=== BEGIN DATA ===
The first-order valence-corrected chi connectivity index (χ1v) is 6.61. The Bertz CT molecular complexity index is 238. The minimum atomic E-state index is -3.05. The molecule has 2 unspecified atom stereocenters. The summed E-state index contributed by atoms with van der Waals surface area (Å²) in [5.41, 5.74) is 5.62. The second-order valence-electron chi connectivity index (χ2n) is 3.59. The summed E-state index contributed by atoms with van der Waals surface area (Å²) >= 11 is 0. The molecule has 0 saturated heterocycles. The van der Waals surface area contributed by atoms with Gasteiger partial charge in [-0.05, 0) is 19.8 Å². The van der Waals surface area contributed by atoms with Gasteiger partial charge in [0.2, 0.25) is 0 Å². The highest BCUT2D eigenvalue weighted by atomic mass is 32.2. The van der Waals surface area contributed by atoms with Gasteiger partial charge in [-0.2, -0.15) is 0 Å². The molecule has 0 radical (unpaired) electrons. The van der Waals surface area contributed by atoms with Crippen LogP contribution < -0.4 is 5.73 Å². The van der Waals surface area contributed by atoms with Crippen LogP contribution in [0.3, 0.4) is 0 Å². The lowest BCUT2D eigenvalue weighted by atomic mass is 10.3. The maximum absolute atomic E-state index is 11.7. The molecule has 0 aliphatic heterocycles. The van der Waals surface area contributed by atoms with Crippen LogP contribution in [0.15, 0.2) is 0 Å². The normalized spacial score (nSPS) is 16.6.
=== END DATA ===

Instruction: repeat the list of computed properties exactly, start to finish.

The first-order valence-corrected chi connectivity index (χ1v) is 6.61. The Bertz CT molecular complexity index is 238. The minimum atomic E-state index is -3.05. The molecule has 2 unspecified atom stereocenters. The summed E-state index contributed by atoms with van der Waals surface area (Å²) in [5.41, 5.74) is 5.62. The second-order valence-electron chi connectivity index (χ2n) is 3.59. The summed E-state index contributed by atoms with van der Waals surface area (Å²) >= 11 is 0. The molecule has 0 saturated heterocycles. The van der Waals surface area contributed by atoms with Gasteiger partial charge in [-0.05, 0) is 19.8 Å². The van der Waals surface area contributed by atoms with Gasteiger partial charge in [0.2, 0.25) is 0 Å². The highest BCUT2D eigenvalue weighted by atomic mass is 32.2. The van der Waals surface area contributed by atoms with Gasteiger partial charge in [-0.2, -0.15) is 0 Å². The molecule has 0 radical (unpaired) electrons. The van der Waals surface area contributed by atoms with Crippen LogP contribution < -0.4 is 5.73 Å². The van der Waals surface area contributed by atoms with Crippen LogP contribution in [0.3, 0.4) is 0 Å². The lowest BCUT2D eigenvalue weighted by atomic mass is 10.3. The maximum absolute atomic E-state index is 11.7. The molecule has 0 aliphatic heterocycles. The van der Waals surface area contributed by atoms with Crippen LogP contribution in [0.15, 0.2) is 0 Å². The normalized spacial score (nSPS) is 16.6.